We believe that the most likely explanation for the double tetrasomy is that the starting point was a tetraploid state, which is the normal situation after S-phase, or a tetraploid cell line. If the origin was a tetraploid state, aborted S-phase (mitotic slippage) or interrupted M-phase (failed cytokinesis) are possible mechanisms. Chromatid non-disjunction is one suggested reason for failed cytokinesis [6, 8]. If the origin was a tetraploid cell line, there are scant indications that such cells may later become diploid. In Candida albicans tetraploid strains become diploid or near diploid through "concerted chromosome loss" [20]. In hepatic cells being tetraploid after fusion to bone marrow stem cells, a "reduction mitosis" appears to be able to transform tetraploid hybrids into diploids [21]. In both cases the mechanism is unknown. A variable number of tetraploid cells is commonly found in chorion villus or amniocyte cultures, but such cells are rarely found in liveborns [22]. The origin can be meiotic or mitotic errors [23, 24].

Conceivably, failed cytokinesis or mitotic slippage might be quite common events in early embryogenesis, for instance during the rapid cell cycles taking place in the peri-gastrulation stage of mammalian embryogenesis [25]. If there exists a special mechanism to deal with this, e.g. to reinitiate the spindle apparatus after the failure has been corrected, balanced segregation would be an advantage, and this could require pairing of the homologues. A further hypothetical advantage of such pairing is removal of replication errors or detrimental mutations from at least one of the daughter cells by segregating both chromatids of one homologous pair to the same daughter cell, if necessary after mitotic crossovers. In the latter case uniparental isodisomy (UPD) for the whole or a segment of a chromosome would be the result. Our hypothesis is illustrated in Figure 3, modeling single chromosome aneuploidy due to chromatid non-disjunction and double chromosome aneuploidy caused by paired homologues non-disjunction.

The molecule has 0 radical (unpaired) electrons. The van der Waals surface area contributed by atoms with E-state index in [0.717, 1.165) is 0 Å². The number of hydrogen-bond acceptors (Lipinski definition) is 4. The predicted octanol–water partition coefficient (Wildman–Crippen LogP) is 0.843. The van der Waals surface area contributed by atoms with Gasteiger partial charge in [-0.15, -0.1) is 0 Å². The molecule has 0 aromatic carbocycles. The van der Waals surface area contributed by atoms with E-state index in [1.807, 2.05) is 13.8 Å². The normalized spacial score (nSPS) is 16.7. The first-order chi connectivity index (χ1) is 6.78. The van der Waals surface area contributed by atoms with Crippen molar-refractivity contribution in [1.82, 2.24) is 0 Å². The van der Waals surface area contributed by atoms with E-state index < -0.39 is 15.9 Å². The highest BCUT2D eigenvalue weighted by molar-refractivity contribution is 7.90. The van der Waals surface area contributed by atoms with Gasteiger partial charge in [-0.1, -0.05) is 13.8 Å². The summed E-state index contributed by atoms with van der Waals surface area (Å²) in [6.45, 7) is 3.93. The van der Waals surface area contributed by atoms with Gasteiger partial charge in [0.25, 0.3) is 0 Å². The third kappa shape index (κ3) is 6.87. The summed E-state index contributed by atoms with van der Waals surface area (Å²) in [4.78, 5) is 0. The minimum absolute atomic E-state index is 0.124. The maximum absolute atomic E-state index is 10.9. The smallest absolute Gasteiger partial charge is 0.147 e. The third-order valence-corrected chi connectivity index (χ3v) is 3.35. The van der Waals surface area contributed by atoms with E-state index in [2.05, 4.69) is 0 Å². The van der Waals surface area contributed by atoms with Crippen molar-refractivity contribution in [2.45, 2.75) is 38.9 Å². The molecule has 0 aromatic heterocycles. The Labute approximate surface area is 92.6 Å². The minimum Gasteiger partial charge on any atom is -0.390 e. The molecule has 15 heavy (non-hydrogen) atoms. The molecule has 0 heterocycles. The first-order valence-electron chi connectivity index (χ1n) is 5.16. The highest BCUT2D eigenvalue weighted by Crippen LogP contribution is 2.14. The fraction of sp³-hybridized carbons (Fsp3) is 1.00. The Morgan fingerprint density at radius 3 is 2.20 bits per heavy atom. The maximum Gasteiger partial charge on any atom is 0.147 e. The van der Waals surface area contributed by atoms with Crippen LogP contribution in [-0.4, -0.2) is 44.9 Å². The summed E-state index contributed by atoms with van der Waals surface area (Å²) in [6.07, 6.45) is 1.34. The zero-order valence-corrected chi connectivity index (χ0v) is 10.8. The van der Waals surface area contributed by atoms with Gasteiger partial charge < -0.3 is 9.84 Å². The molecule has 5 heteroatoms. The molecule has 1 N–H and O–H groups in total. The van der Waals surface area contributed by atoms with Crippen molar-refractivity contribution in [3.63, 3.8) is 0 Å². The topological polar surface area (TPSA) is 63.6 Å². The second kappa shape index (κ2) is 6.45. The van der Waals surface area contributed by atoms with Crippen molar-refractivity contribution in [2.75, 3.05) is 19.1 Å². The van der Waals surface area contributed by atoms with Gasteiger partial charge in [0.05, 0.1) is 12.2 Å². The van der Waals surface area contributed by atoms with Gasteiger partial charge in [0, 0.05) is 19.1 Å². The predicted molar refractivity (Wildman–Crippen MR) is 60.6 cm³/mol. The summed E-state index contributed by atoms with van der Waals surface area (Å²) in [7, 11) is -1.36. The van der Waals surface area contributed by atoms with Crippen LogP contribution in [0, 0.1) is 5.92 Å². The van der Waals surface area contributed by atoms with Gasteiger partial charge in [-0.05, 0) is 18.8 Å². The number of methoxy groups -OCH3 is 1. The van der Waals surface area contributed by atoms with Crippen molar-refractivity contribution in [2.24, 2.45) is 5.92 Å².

Figure 3

A drawing that exemplifies the hypothesized mitotic homologue non-disjunction. The upper part of the figure shows two separate homologue pairs from a conventional mitosis, and in one chromosome a chromatid non-disjunction occurs. The lower part of the figure illustrates two pairs of homologues from a mitosis where pairing has occurred between all homologue chromosomes, and where all (four) chromatids of one such pair segregates to the same daughter cell. We suggest that this might have happened very early in development to two homologue pairs, made by chromosomes 8 and 18. We also illustrate how a detrimental mutation that has arisen during replication (marked by an asterix) may be eliminated by segregation to one daughter cell only after a mitotic cross-over that also generates a segmental (and terminal) uniparental isodisomy.

Conclusion

This unique case indirectly suggests that a mechanism for tetraploidy correction involving pairing of homologues may be present in somatic cells, and that mosaicism originating in tetraploidization could be a cause of developmental abnormalities that usually remain undetected. When such a mechanism is dysfunctional, aneuploidy is a likely result – which is commonly found in many types of cancer.

Consent

The parents have given written consent to publication of the patient's pictures, and the parents have also seen and approved the publication of the disease history.

Declarations

Acknowledgements

The scientific discussion and review of the manuscript by Helge Boman and Anders Molven was highly appreciated. Noralv Breivik has provided additional clinical information. Most of the laboratory work has been done in the diagnostic DNA and cytogenetic laboratories at Haukeland University Hospital, lead by Hanne M. Jacobsen and Kjetil Solland. This work could not have been done without the collaboration of the child's parents, to whom we are most grateful.

Authors’ Affiliations

(1)
Center for Medical Genetics and Molecular Medicine, Haukeland University Hospital
(2)
Department of Clinical Medicine, University of Bergen
(3)
Department of Pediatrics, Ålesund Hospital

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  26. Pre-publication history

    1. The pre-publication history for this paper can be accessed here:http://www.biomedcentral.com/1471-2350/10/42/prepub